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CR Power to sell stakes in 90% of its coal producers

It will sell 3 firms under CR Coal and a 51% stake in CR Daning.

CR Power will sell its 51% stake in CR Daning to its parent, China Resources (Holdings) Company Limited (CRH) and transfer its whole interest in the three coal companies under CR Coal (CR Liansheng, CR Shanxi, and CR Taiyuan) to Guoyuan Shidai Coal Asset Management Company Limited (Guoyuan company).

The consideration of the sale of CR Liansheng, CR Shanxi, and CR Taiyuan to Guoyuan Company is at RMB1. The consideration of selling 51% shares of CR Daning to CRH is still subject to the completion of the valuation by an independent third party appraisal institution. These account for 90% CR Power's coal production volumes.

CR Power said it intends to use the proceeds from the proposed sale and the repayment of the shareholder loans as general working capital and to repay bank loans. CR Power says it is eyeing to receive repayment proceeds relating to the RMB11b in shareholder loans it provided to CR Liansheng, CR Shanxi, and CR Taiyuan.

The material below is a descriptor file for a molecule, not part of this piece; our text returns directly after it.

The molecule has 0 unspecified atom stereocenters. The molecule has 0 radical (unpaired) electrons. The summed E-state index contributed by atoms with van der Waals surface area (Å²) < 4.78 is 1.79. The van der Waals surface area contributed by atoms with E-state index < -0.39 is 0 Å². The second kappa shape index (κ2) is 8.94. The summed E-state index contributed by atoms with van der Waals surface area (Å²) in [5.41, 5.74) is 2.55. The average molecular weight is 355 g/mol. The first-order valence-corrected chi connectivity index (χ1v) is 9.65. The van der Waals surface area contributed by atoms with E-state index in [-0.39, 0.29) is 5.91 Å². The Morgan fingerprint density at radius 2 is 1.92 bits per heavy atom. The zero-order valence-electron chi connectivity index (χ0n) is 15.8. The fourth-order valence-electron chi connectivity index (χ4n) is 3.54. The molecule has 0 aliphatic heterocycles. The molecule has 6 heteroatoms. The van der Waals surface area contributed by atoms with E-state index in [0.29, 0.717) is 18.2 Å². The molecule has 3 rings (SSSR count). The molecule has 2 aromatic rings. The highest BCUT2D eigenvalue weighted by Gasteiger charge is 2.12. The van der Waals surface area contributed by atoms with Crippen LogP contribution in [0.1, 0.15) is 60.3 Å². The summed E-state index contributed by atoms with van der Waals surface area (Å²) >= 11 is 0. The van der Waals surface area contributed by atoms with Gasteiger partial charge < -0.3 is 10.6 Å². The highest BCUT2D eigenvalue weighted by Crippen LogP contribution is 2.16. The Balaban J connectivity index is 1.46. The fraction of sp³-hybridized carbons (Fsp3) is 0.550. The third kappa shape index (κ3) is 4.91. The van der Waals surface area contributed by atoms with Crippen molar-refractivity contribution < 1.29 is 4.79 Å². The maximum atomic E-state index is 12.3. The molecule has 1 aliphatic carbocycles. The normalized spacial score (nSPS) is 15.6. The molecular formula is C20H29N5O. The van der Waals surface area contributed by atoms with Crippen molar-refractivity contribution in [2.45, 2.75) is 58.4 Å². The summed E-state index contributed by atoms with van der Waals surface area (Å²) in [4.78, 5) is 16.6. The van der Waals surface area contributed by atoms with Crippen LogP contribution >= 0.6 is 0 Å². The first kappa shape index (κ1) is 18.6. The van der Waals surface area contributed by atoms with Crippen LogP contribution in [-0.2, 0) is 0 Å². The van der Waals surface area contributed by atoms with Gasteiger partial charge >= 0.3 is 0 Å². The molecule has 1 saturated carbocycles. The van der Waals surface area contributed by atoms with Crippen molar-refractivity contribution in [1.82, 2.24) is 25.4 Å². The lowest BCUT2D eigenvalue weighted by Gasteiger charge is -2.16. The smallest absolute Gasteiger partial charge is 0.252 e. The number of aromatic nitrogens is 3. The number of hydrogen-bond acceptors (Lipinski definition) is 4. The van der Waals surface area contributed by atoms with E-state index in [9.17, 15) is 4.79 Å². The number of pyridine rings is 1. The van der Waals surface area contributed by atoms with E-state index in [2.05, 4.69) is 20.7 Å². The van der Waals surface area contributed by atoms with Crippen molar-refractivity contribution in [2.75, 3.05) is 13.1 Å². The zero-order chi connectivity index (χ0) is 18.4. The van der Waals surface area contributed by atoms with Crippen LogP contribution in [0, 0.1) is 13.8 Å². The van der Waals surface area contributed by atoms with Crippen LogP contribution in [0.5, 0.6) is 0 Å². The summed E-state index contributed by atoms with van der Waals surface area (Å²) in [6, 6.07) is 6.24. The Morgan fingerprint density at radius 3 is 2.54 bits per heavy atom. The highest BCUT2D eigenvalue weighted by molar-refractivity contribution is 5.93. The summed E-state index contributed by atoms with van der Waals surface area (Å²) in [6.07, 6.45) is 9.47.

The first tranche of repayments amounting to RMB6b will be shouldered by Guoyuan Company once the transfer of management rights have been completed.

The planned sale comes amid CR Power's realignment as a low carbon, clean and efficient integrated energy company, Moody’s Investors Service noted.

“It will allow CR Power to optimise its resources more effectively on its main businesses and capital structure. CR Power's coal businesses accounted for around 7.6% and 16.2% of its total revenue and segment profit, respectively, in first six months of 2018 and 15.5% of the total assets at the end of 2017,” added Moody’s assistant vice president and analyst Ralph Ng.

The analyst added that the planned sale will be beneficial to CR Power, citing the volatility of the coal power sector. "They will reduce its overall business risk, given the higher risk inherent in the coal mining segment because of its cyclicality and volatility, compared to the company's core regulated power generation segment," he said.

Moody's noted that CR Power had some key non-cash impairment charges on its subsidiary coal mines in 2014 and 2015 because of the fall in coal prices. The company also faces additional costs and construction time to meet tightened safety and environmental standards as well as an impairment provision of HK$147m due to the closure of certain coal mines.

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